CollectionsJoseph Neubauer
IN THE NEWS

Joseph Neubauer

BUSINESS
November 16, 2006 | By Harold Brubaker INQUIRER STAFF WRITER
Aramark Corp. said yesterday that its net income fell 18.8 percent in what may be the Philadelphia company's last quarter as a public company. Weaker results at baseball stadiums and national parks where Aramark provides food and other services helped cut earnings to $74.36 million, or 40 cents a share, in its fourth quarter ended Sept. 29 from $91.55 million, or 49 cents a share, in the same period a year earlier. Other factors in the decline included costs related to the shutdown of an apparel business, expensing employee stock options, and $5.7 million in expenses from the proposed sale of the company to an investment group led by chairman and chief executive officer Joseph Neubauer.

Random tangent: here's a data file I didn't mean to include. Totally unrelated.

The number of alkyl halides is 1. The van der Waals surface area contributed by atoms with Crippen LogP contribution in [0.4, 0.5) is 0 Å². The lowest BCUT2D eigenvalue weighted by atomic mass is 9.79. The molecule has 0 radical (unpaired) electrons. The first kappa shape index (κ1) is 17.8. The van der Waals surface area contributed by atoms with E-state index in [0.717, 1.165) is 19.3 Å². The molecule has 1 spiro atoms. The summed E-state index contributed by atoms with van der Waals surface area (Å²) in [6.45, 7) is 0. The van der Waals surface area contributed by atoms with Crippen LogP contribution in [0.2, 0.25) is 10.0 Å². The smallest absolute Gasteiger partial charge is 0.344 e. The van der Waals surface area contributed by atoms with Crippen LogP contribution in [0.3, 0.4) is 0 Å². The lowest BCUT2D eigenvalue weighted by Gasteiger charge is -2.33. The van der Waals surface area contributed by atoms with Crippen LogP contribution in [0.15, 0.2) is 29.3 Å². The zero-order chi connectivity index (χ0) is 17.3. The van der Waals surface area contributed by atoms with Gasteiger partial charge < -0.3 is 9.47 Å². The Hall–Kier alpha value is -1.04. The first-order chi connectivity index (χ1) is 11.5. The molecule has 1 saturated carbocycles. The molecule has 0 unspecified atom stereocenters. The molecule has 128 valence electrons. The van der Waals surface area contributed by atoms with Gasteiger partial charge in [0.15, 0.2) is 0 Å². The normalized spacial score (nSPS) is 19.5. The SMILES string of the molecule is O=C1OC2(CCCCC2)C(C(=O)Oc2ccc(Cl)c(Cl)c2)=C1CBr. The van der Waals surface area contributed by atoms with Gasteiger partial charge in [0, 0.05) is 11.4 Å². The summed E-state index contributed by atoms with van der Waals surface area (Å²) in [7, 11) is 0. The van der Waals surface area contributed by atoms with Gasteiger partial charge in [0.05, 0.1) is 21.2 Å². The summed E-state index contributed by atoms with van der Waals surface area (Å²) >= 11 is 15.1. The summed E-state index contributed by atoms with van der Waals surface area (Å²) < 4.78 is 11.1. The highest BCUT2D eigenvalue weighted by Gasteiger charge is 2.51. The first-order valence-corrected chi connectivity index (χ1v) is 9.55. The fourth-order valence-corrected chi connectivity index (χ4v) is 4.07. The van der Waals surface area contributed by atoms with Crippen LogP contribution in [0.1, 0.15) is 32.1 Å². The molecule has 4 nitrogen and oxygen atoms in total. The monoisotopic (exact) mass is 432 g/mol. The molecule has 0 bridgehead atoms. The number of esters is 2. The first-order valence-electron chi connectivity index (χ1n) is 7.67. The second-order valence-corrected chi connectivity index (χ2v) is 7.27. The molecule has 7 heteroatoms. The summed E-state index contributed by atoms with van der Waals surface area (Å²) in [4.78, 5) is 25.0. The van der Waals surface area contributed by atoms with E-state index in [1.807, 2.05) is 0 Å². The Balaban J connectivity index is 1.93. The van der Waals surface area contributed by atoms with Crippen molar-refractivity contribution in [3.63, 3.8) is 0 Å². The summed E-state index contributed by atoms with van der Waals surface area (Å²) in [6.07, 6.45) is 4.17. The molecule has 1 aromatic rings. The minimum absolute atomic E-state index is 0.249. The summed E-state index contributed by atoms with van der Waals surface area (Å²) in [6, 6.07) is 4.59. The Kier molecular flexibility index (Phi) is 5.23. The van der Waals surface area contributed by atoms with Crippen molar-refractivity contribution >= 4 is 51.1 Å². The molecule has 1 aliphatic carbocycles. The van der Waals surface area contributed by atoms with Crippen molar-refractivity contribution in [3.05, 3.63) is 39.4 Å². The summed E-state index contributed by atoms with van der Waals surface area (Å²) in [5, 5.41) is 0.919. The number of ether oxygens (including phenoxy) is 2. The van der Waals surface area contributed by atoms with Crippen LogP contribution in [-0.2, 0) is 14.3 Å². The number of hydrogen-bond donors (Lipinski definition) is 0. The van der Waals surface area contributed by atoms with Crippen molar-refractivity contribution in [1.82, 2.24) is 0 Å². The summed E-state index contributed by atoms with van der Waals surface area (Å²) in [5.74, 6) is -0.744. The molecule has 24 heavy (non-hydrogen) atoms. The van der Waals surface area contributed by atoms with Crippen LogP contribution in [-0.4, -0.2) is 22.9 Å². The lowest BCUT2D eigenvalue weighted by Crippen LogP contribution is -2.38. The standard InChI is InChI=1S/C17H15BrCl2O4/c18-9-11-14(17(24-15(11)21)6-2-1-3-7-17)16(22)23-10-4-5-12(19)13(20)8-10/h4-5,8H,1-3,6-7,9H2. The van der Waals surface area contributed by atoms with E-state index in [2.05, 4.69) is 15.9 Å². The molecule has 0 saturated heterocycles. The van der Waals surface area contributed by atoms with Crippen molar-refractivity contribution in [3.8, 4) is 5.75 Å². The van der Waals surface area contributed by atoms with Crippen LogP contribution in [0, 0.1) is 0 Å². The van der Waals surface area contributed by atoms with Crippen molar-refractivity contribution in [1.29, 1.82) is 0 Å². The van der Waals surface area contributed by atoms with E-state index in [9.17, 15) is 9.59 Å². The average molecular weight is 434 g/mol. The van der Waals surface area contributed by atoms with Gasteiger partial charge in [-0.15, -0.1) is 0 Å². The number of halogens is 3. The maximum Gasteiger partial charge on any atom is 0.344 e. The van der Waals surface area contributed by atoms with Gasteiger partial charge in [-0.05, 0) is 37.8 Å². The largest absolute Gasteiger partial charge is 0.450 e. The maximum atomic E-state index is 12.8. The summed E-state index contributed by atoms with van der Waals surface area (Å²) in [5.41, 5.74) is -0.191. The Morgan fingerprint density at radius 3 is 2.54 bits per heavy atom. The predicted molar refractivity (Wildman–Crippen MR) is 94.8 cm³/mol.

BUSINESS
June 21, 2006 | By Joseph N. DiStefano INQUIRER STAFF WRITER
Investors in Philadelphia Media Holdings L.L.C. met for the first time yesterday and toured the Broad Street offices of The Inquirer, Philadelphia Daily News, and philly.com, which they plan to acquire after the scheduled June 27 sale of the newspapers' current owner, Knight Ridder Inc., to The McClatchy Co. The new owners, mostly Philadelphia-area businesspeople, have already put their expertise to work for the newspapers. For example, commercial-insurance broker William A. Graham has arranged insurance coverage for the newspapers for after the sale.
BUSINESS
December 12, 2001 | By Joseph N. DiStefano INQUIRER STAFF WRITER